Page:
Another Ebola headline. Boring. Why was she watching CNN anyway? A quick flick of the remote and she was on the next channel. BBC. Which had yet another Ebola headline. She rolled her eyes in deliberate slow motion and turned to the local television stations, resigned to the fact that she wasn’t going to watch international news channels without Ebola being shoved in her face. Couldn’t a girl watch a little news to keep up with the world and go back to the Food Network in peace, without being forced to think about crazy virus infections? Eh? She was even starting to believe that these big news networks exaggerated the extent of the infections to keep people glued to them. But she was above that sort of emotional manipulation.
On second thought, perhaps it was better to watch something else altogether. She threw herself into the couch in a lying position, one leg up on the arm rest and the other down, grazing the velvety maroon carpet. She stretched one arm to her laptop to log out of Twitter and turn the computer off before it began its normal routine of freezing like it too had a case of Computer Ebola. Just as she began to click, though, something caught her eye. A tweet mentioning that Marburg was apparently back in the country. She sat up and in the process almost slid and fell from the shiny leather of the sofa. The news was all over. How is it that it had come back right when Ebola was in full gear across Africa? Did these viruses sit down in a secret meeting and plan to all come at once? Somehow, though, this one made her scared. It was close to home and it spoke to her subconscious in a way she couldn’t quite explain. All thoughts of watching TV vanished, not with the speed with which her fingers were flying across the keyboard. She hit Enter and Google brought it all forth. Cases. Warnings. Uncertainty. Virus beginning to spread. But the words “Mengo Hospital” stood out like a sore thumb.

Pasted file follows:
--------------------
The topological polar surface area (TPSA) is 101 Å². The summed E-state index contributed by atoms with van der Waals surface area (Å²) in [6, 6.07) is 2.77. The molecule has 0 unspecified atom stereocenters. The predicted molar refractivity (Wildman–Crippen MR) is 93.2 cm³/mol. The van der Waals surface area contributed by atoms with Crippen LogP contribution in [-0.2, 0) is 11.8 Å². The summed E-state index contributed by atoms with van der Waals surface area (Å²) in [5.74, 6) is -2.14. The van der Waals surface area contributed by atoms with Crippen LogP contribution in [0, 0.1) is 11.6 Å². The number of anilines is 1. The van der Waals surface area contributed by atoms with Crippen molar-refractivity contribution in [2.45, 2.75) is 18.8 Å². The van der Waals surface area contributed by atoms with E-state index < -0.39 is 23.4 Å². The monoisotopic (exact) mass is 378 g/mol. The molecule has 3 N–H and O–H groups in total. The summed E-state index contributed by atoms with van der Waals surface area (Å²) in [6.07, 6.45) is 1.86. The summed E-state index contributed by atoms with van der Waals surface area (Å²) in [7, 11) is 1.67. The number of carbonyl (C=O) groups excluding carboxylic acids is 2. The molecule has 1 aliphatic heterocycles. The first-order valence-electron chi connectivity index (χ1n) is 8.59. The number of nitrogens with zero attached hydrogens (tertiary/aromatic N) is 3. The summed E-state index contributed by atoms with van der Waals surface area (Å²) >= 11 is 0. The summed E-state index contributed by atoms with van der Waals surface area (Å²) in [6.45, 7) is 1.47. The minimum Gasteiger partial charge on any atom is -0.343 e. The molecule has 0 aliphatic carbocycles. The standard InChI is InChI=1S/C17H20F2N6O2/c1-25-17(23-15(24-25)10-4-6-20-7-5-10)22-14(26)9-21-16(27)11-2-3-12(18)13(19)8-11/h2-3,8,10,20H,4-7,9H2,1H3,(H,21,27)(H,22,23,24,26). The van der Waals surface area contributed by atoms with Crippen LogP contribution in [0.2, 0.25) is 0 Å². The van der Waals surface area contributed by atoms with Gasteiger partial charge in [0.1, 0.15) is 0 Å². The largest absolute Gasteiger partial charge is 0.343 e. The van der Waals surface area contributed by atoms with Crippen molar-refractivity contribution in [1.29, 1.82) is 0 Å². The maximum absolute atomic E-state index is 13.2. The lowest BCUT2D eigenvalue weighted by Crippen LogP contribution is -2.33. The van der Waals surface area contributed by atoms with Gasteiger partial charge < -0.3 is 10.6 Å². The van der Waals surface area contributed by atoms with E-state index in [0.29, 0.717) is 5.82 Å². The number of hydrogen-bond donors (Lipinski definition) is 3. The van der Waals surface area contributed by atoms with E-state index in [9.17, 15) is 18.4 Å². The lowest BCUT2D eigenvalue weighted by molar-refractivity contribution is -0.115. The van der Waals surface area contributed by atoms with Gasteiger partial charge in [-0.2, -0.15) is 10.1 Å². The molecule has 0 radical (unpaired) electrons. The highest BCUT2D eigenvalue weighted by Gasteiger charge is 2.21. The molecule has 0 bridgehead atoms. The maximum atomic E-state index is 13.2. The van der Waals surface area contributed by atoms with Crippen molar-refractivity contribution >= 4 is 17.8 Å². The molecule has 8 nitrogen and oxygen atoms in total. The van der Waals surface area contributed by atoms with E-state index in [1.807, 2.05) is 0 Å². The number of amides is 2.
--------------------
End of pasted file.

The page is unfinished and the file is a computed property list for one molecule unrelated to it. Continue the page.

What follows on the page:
In the next two minutes she flew off the couch and halfway around the house to look for her phone while at the same time trying to remember where she had left it. When she found it on top of the microwave, she speed-dialed her father as smoothly as her fidgeting hands would let her.
“Dad! Where are you? Where did you say you were going today after work?”
“Just tell me,”
“I told you I’ll be visiting your uncle in Mengo. You should even be coming with me but you children don’t care about you family members and-”
“Dad, are you already there? Are you inside the hospital?”
“I’m actually getting out now. I’m almost at the gate. They’re acting all funny here and chasing out all the visitors……”
“Let me get out as fast as I can,” Continue reading